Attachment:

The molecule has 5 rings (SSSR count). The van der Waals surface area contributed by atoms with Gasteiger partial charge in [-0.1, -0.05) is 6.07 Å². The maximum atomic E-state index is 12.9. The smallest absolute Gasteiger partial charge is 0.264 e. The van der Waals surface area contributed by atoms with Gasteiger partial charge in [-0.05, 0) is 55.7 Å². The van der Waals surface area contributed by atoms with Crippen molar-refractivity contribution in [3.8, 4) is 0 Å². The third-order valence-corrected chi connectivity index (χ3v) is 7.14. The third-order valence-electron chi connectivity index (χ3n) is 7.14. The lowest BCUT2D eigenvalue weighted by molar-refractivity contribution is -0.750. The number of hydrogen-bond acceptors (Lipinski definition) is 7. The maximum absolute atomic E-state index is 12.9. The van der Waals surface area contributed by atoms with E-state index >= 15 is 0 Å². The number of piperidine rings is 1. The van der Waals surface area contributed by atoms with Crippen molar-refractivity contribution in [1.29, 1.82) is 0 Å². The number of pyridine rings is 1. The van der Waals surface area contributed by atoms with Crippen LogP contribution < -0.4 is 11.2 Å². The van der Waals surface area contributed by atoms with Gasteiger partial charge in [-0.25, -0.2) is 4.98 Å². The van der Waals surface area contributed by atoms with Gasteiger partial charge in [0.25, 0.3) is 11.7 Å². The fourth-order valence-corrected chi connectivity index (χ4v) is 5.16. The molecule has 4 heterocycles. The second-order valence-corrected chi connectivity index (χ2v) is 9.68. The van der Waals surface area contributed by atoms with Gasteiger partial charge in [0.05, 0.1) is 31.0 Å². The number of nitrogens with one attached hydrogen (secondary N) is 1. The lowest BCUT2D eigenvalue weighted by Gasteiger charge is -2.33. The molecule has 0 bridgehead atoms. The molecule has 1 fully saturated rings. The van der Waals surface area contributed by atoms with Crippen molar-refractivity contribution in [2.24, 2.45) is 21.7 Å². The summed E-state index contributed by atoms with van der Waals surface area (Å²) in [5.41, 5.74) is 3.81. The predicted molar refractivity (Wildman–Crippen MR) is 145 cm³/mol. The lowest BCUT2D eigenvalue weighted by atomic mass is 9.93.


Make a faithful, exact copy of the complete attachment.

The molecule has 5 rings (SSSR count). The van der Waals surface area contributed by atoms with Gasteiger partial charge in [-0.1, -0.05) is 6.07 Å². The maximum atomic E-state index is 12.9. The smallest absolute Gasteiger partial charge is 0.264 e. The van der Waals surface area contributed by atoms with Gasteiger partial charge in [-0.05, 0) is 55.7 Å². The van der Waals surface area contributed by atoms with Crippen molar-refractivity contribution in [3.8, 4) is 0 Å². The third-order valence-corrected chi connectivity index (χ3v) is 7.14. The third-order valence-electron chi connectivity index (χ3n) is 7.14. The lowest BCUT2D eigenvalue weighted by molar-refractivity contribution is -0.750. The number of hydrogen-bond acceptors (Lipinski definition) is 7. The maximum absolute atomic E-state index is 12.9. The van der Waals surface area contributed by atoms with E-state index >= 15 is 0 Å². The number of piperidine rings is 1. The van der Waals surface area contributed by atoms with Crippen molar-refractivity contribution in [1.29, 1.82) is 0 Å². The number of pyridine rings is 1. The van der Waals surface area contributed by atoms with Crippen LogP contribution < -0.4 is 11.2 Å². The van der Waals surface area contributed by atoms with Gasteiger partial charge in [-0.25, -0.2) is 4.98 Å². The van der Waals surface area contributed by atoms with Gasteiger partial charge in [0.25, 0.3) is 11.7 Å². The fourth-order valence-corrected chi connectivity index (χ4v) is 5.16. The molecule has 4 heterocycles. The second-order valence-corrected chi connectivity index (χ2v) is 9.68. The van der Waals surface area contributed by atoms with Gasteiger partial charge in [0.05, 0.1) is 31.0 Å². The number of nitrogens with one attached hydrogen (secondary N) is 1. The lowest BCUT2D eigenvalue weighted by Gasteiger charge is -2.33. The molecule has 0 bridgehead atoms. The molecule has 1 fully saturated rings. The van der Waals surface area contributed by atoms with Crippen molar-refractivity contribution in [2.24, 2.45) is 21.7 Å². The summed E-state index contributed by atoms with van der Waals surface area (Å²) in [5.41, 5.74) is 3.81. The predicted molar refractivity (Wildman–Crippen MR) is 145 cm³/mol. The lowest BCUT2D eigenvalue weighted by atomic mass is 9.93.